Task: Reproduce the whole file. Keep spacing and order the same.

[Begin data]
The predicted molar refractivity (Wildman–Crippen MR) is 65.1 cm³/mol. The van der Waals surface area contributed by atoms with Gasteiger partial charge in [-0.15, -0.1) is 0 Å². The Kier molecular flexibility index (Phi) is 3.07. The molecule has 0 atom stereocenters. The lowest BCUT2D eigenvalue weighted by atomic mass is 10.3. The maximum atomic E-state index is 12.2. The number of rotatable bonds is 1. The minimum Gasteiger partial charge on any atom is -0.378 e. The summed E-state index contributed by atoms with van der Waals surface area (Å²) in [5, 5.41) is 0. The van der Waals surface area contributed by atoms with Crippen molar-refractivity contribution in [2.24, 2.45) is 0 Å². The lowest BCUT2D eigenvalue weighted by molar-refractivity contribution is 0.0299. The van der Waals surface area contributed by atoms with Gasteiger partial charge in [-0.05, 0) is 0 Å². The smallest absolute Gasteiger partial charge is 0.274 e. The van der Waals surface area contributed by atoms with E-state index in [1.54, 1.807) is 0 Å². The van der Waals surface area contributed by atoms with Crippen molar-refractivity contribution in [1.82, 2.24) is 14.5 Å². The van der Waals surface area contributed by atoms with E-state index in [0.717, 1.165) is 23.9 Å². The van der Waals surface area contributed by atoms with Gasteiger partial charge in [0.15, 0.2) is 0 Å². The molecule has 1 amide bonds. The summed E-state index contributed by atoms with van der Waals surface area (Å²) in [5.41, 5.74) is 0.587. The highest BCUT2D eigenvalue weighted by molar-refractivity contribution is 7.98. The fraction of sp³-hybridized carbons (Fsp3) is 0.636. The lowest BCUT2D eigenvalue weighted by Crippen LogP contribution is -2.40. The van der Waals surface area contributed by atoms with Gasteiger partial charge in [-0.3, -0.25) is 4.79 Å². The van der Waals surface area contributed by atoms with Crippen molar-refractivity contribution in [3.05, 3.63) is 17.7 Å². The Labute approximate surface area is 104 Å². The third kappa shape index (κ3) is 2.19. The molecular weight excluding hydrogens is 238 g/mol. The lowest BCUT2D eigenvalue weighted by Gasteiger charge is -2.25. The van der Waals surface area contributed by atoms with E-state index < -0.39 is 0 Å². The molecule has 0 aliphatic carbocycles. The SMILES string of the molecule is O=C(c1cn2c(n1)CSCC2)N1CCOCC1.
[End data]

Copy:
The predicted molar refractivity (Wildman–Crippen MR) is 65.1 cm³/mol. The van der Waals surface area contributed by atoms with Gasteiger partial charge in [-0.15, -0.1) is 0 Å². The Kier molecular flexibility index (Phi) is 3.07. The molecule has 0 atom stereocenters. The lowest BCUT2D eigenvalue weighted by atomic mass is 10.3. The maximum atomic E-state index is 12.2. The number of rotatable bonds is 1. The minimum Gasteiger partial charge on any atom is -0.378 e. The summed E-state index contributed by atoms with van der Waals surface area (Å²) in [5, 5.41) is 0. The van der Waals surface area contributed by atoms with Crippen molar-refractivity contribution in [2.24, 2.45) is 0 Å². The lowest BCUT2D eigenvalue weighted by molar-refractivity contribution is 0.0299. The van der Waals surface area contributed by atoms with Gasteiger partial charge in [-0.05, 0) is 0 Å². The smallest absolute Gasteiger partial charge is 0.274 e. The van der Waals surface area contributed by atoms with E-state index in [1.54, 1.807) is 0 Å². The van der Waals surface area contributed by atoms with Crippen molar-refractivity contribution in [1.82, 2.24) is 14.5 Å². The van der Waals surface area contributed by atoms with E-state index in [0.717, 1.165) is 23.9 Å². The van der Waals surface area contributed by atoms with Gasteiger partial charge in [0.15, 0.2) is 0 Å². The molecule has 1 amide bonds. The summed E-state index contributed by atoms with van der Waals surface area (Å²) in [5.41, 5.74) is 0.587. The highest BCUT2D eigenvalue weighted by molar-refractivity contribution is 7.98. The fraction of sp³-hybridized carbons (Fsp3) is 0.636. The lowest BCUT2D eigenvalue weighted by Crippen LogP contribution is -2.40. The van der Waals surface area contributed by atoms with Gasteiger partial charge in [-0.3, -0.25) is 4.79 Å². The van der Waals surface area contributed by atoms with Crippen molar-refractivity contribution in [3.05, 3.63) is 17.7 Å². The Labute approximate surface area is 104 Å². The third kappa shape index (κ3) is 2.19. The molecular weight excluding hydrogens is 238 g/mol. The lowest BCUT2D eigenvalue weighted by Gasteiger charge is -2.25. The van der Waals surface area contributed by atoms with E-state index < -0.39 is 0 Å². The molecule has 0 aliphatic carbocycles. The SMILES string of the molecule is O=C(c1cn2c(n1)CSCC2)N1CCOCC1.